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Changing the Way We Think About Stress

attitude balance positivism Feb 10, 2020

by Susanna Clavello, Emotional Wellness & Personal Growth Coach [email protected] 


Stress can be defined in many ways. According to the American Psychological Association, for example, stress is “a normal reaction to everyday pressures, but can become unhealthy when it upsets your day-to-day functioning.” On the other hand, the Merriam-Webster dictionary defines it as “a physical, chemical, or emotional factor that causes bodily or mental tension and may be a factor in disease causation.”

In reality, not all reactions to everyday pressures are stressful, not all stress is harmful, and not all human beings react the same way. Furthermore, stress is not a reaction to adverse circumstances like we usually think of it; stress is the response to our way of thinking about the circumstances, or the meaning we give to any given situation. Stress, therefore, can be our best ally or our worst enemy based on the way we think about it -our mindset.  

There is a kind of stress that is positive, also known as eustress; it motivates us, energizes us, and also protects us. For example, the butterflies in our stomach, sweaty hands, palpitations, or uncontrollable laughter or tears when we are about to race in a competition, start a new job, launch a new project, learn how to drive, get married, or when a child is born, are the result of a mix of excitement and joy, fear and apprehension, and of facing the challenge of something new and unknown. As a result we plan, practice, study, prepare, visualize, and put forth our very best effort to ensure a successful outcome. Eustress is our ally and its purpose is to keep us focused, avoid making silly mistakes, boost our self-confidence, and create resilience.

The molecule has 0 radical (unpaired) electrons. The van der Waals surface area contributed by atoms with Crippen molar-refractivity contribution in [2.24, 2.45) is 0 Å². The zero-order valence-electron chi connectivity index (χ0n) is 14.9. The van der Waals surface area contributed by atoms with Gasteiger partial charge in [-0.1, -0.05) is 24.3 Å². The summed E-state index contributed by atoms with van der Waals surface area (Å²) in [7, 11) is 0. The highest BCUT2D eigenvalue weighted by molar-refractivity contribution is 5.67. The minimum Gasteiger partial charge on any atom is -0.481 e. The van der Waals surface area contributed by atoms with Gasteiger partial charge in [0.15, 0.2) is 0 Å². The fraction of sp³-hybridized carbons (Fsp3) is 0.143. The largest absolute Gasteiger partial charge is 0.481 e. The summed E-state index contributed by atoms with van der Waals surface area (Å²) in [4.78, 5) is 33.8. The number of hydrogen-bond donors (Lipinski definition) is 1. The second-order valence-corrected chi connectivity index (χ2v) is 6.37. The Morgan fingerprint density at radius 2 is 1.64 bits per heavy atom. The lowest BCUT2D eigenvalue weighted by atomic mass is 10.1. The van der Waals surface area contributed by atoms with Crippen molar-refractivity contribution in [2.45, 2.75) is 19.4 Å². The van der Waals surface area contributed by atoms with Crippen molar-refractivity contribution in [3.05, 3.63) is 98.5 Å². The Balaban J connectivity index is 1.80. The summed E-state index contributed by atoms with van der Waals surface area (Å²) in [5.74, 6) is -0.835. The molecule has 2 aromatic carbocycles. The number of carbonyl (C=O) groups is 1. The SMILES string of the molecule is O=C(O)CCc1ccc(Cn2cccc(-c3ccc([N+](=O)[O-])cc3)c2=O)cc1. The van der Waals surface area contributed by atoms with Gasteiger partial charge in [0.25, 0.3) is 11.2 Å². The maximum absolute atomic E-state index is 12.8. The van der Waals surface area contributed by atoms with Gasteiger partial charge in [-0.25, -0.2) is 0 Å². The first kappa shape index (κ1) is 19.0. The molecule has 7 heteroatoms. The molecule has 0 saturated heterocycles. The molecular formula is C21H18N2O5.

On the other hand chronic stress, also known as distress, is the one that accumulates day after day and wears us out little by little. It’s the kind of stress that we experience when Murphy’s Law happens, when we have a financial burden, a bad day at work, tasks that are beyond our skills and abilities, family issues, and other circumstances that make us feel overwhelmed. Chronic stress can show up as anger, frustration, resentment, lack of self-esteem, chronic fatigue, anxiety, isolation, and/or overindulging (i.e., overeating, overdrinking, overspending, gambling, etc). 

A common example of chronic stress is when we get stuck in traffic. We are in a bad mood, blow the horn, yell at the driver in front of us, check the watch every 10 seconds, sweat, feel anxiety, speak in a sharp tone of voice…

These common reactions are not due to the circumstances per se; rather, it’s our mind that thinks of the worst case scenario. For instance, we visualize arriving late to the meeting, to pick up the kids from school, to the concert, to a doctor’s appointment, or that we will run out of gas - I am going to lose my job, my children are all alone and unsupervised, they won’t let us in, I am going to miss my appointment, I am going to be stranded in the middle of the freeway.